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Drought already affecting S.C. farmers

Agriculture
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Some South Carolina farmers are experiencing “irreversible” crop losses already due to drought conditions in the state, according to the S.C. Department of Natural Resources.

Some areas received measurable rainfall this week prior to a meeting Thursday of the S.C. Drought Response Committee, but the effects from the lack of rain and excessive heat have caused irreversible damage to some agriculture, an increased threat for wildfires, record demands for water and a significant drop in stream flows, according to a news release from the committee.

The committee upgraded the drought status for all 46 counties statewide after discussing current conditions during a conference call Thursday. Deteriorating conditions during the past 21 days resulted in 35 counties, including Richland and Lexington, being upgraded to moderate drought status.

Oconee, Pickens, Greenville, Anderson, Spartanburg, Cherokee, Union, York, Lancaster, Kershaw and Chester counties were upgraded to incipient.

Incipient is the first level of drought, followed by moderate, severe and extreme.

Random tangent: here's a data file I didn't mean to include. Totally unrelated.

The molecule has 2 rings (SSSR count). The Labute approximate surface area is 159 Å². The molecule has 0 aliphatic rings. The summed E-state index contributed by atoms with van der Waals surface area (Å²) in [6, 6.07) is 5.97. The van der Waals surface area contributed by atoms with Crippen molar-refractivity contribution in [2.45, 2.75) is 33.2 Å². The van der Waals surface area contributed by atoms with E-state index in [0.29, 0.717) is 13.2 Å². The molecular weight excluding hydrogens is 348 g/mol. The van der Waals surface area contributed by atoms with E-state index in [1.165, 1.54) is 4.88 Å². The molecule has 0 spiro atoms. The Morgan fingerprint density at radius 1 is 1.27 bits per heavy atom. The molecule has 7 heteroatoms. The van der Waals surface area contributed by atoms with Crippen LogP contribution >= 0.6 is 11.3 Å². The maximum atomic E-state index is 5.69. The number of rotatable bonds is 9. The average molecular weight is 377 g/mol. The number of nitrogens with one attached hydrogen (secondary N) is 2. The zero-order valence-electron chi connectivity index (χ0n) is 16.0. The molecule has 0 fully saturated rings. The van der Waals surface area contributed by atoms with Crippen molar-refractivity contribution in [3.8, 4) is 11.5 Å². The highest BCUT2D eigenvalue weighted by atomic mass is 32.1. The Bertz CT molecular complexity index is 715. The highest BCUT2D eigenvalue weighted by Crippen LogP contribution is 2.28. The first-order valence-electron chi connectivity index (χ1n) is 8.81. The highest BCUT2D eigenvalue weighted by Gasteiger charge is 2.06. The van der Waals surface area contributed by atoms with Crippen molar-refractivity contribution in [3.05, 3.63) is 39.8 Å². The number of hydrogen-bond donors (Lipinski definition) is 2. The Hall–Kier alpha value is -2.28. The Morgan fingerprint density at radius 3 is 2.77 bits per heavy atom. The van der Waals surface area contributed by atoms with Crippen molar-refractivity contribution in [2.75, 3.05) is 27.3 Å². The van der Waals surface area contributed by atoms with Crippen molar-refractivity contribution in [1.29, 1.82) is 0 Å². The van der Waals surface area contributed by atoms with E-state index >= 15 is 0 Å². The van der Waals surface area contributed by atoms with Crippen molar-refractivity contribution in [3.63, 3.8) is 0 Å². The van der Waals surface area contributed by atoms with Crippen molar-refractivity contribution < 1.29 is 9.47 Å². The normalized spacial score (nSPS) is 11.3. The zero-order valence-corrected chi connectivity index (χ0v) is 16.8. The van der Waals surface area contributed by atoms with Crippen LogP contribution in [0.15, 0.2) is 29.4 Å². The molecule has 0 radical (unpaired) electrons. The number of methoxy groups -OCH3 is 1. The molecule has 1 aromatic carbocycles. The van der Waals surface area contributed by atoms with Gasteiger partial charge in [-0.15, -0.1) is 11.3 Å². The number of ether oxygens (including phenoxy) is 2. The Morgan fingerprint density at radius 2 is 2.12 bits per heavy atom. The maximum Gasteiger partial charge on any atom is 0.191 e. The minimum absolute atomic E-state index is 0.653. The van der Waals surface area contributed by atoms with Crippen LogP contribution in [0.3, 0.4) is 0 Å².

According to the release, the Clemson University Cooperative Extension Service found crop conditions are very poor throughout most of the Pee Dee.

“Field corn is rolled up and scorched, and pasture conditions are very poor,” the release said. “Livestock producers are already feeding hay and are now looking at putting drought-stressed corn into baleage to feed to cattle.”

Recent rainfall has helped the situation, particularly in the Lowcountry.

“We only upgraded one level to moderate drought because of the recent rainfall,” Marion Rizer, Colleton Soil and Water Conservation District Commissioner Emeritus, said. “Without this rain, it would have been necessary to consider a severe drought declaration for counties in the Lowcountry.”

During May, multiple public water supply systems reported numerous daily water demand records. While the S.C. Department of Health and Environmental Control said there are no reports of water shortages yet, some public water supply systems are encouraging voluntary conservation, said Rob Devlin, DHEC director of water monitoring, assessment and protection.

The state Forestry Commission is encouraging residents to be vigilant of fire danger when burning outdoors. Wildfire activity significantly increased in late May and early June, with the commission responding to more than 312 wildfires across the state that burned almost 2,000 acres.

The committee will reevaluate conditions next week.  

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